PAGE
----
Some introductory remarks about Luke’s gospel

The gospel is titled “τὸ εὐαγγέλιον κατὰ Λουκᾶν,” a title that was added later. The author never identifies himself in the text. But attestation of Lukan authorship is found in the Muratorian Canon, the anti-Marcionite Prologue to Luke, Irenaeus, Clement of Alexandria, Origen, Tertullian, Eusebius, and Jerome, so let’s play along. When Luke died in Bithinia (~74 A.D.) Matthew and Mark had already written their gospels. Some believe Luke wrote from Achaia (Greece) for a Greek-speaking world. His is the best Greek in the New Testament. Others, who recognize his excellent Greek and his familiarity with Asia Minor, combined with his lack of familiarity with Palestine, believe he is a Jewish-Christian, urban dweller writing from a city in Western Asia Minor (Turkey), such as Ephesus. 

Luke sets the events of Jesus’ life in historical context. Luke 3:1-2 (NRSV) says, 

In the fifteenth year of the reign of Tiberius Caesar—when Pontius Pilate was governor of Judea, Herod tetrarch of Galilee, his brother Philip tetrarch of Iturea and Traconitis, and Lysanias tetrarch of Abilene— 2 during the high-priesthood of Annas and Caiaphas, the word of God came to John son of Zechariah in the wilderness.

Coleman Baker (“Identity, Memory and Narrative in Early Christianity”) helps us here. Tiberius Caesar ruled 14-37 AD. Pilate was governor of Judea 26-37 AD. Herod Antipas ruled Judea as a client king 4 BC-29 AD. Anna’s was high priest 6-15 AD. Caiaphas was high priest 18-37 AD. This dates John’s proclamation to 26-29 AD. 

Luke did something the other gospel writers did not. He added a 28 chapter “Volume 2” to his gospel: The Acts of the Apostles. Luke is a two volume set: The Gospel According to St. Luke and The Acts of the Apostles. “The story in Acts is essential in understanding who Jesus of Nazareth was, and what he means,” said Dr. Ed Krentz as he lectured us in Houston, Brenham and New Orleans in 2009. He encouraged us to use Acts for the second reading during this Lukan year.

Luke tells us that he is inspired by some eye-witnesses. He has Mark’s gospel in front of him, but he has his own sources too. 41% is copied from Mark. 23% is from the Sayings Source (Q) that Matthew also uses. 35% is Luke’s own material. Indeed, without Luke’s gospel, we would not know the stories of The Good Samaritan (July 7, Luke 10) or The Prodigal Son (March 10, Luke 15).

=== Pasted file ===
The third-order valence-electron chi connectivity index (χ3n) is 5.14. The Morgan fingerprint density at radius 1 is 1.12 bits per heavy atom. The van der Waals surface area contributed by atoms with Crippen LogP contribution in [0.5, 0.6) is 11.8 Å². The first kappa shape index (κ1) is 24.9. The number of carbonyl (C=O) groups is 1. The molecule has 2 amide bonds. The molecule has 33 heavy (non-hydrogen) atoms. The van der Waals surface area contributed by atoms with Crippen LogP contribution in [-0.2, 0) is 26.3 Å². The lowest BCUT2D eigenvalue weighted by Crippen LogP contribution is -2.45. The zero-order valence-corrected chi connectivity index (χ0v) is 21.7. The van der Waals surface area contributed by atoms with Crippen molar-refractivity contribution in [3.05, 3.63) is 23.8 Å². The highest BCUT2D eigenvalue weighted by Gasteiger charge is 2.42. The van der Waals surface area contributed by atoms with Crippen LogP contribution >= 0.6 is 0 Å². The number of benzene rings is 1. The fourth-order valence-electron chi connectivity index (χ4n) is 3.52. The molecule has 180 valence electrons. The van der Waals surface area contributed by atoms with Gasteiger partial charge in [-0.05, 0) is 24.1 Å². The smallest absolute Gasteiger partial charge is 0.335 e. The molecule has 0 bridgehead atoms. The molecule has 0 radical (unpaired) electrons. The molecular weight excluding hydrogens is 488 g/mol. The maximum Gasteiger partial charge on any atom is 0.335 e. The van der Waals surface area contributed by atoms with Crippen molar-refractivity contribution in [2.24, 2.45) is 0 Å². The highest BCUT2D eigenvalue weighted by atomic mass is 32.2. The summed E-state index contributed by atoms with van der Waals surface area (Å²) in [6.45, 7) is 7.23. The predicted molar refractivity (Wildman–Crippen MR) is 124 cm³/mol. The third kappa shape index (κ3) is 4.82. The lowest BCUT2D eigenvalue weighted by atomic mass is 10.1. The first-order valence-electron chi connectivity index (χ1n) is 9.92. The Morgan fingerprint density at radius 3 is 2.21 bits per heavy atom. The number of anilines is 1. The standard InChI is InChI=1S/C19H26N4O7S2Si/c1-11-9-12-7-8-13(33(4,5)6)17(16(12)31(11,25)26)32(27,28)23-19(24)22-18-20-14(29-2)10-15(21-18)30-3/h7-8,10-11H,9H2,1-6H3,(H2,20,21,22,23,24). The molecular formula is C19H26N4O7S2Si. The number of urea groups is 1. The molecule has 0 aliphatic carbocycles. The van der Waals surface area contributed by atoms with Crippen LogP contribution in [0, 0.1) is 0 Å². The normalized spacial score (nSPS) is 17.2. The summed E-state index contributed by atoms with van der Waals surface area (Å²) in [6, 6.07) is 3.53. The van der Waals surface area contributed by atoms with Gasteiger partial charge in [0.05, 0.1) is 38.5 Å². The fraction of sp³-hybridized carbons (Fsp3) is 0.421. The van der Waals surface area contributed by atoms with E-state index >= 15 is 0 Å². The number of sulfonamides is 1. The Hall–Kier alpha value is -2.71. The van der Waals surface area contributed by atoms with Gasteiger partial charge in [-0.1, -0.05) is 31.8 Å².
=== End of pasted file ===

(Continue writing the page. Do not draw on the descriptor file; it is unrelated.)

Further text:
Luke is the only gospel that mentions any Roman Emperors. Without –Luke we couldn’t date anything.

  • Caesar Augustus
  • Tiberius
  • Claudius (Acts 18)

Luke is the only one who coordinates the gospel with secular history.

Luke is very aware of status in the empire. According to James Malcolm Arlandson (the Lensky model), it is a 7-level, top-to-bottom hierarchy that one must grasp if one is to understand Luke’s message:

  1. Emperor
  2. Governing Classes/Urban Elite (wealth, status, power)
  3. Merchants and Traders (urban) and freeholders (rural)
    Upper-level small freeholders (15-50 acres) – you could live on what you grow
    Lower-level small freeholders (4-15 acres) – if you had a good crop you could exist. With a drought you would lose your land and move down into the tenant farmer (below).
  4. Artisans (urban), like Paul who was a leather worker making saddles and tents, and Tenant Farmers (rural). Luke has a number of stories about tenant farmers and day laborers (below)
  5. Day Laborers and Landless Peasants
  6. Slaves
  7. Expendable people (prostitutes, gladiators, actors)

Luke’s gospel turns the social order upside down, elevating children, women, slaves and all those toward the bottom of the social ladder, while bringing low those at the top, as is so clear in the Magnificat. In the Kingdom, the first become the last, and the last become first.

A rough outline of Luke’s gospel:

I. Prologue 1:1-4
II. The Birth and Childhood of Jesus 1:5-2:52
III. Preparation for the Public Ministry of Jesus 3:1-4:13
IV. The Ministry of Jesus in Galilee 4:14-9:50
V. The Journey to Jerusalem 9:51-19:48
VI. Teaching in Jerusalem 20:1-21:38
VII. The Suffering and Death of Jesus 21:1-23:56
VIII. The Resurrection 24:1-5


Baker, Coleman A. Identity, Memory, and Narrative in Early Christianity: Peter, Paul, and Recategorization in the Book of Acts. Eugene, OR: Wipf & Stock Pub, 2011.

Jeffrey, David Lyle. Luke (Brazos Theological Commentary On the Bible). Grand Rapids, MI: Brazos Press, 2012.
Parsons, Mikeal C. Luke (Paideia: Commentaries On the New Testament). Grand Rapids, USA.: Baker Academic, 2015.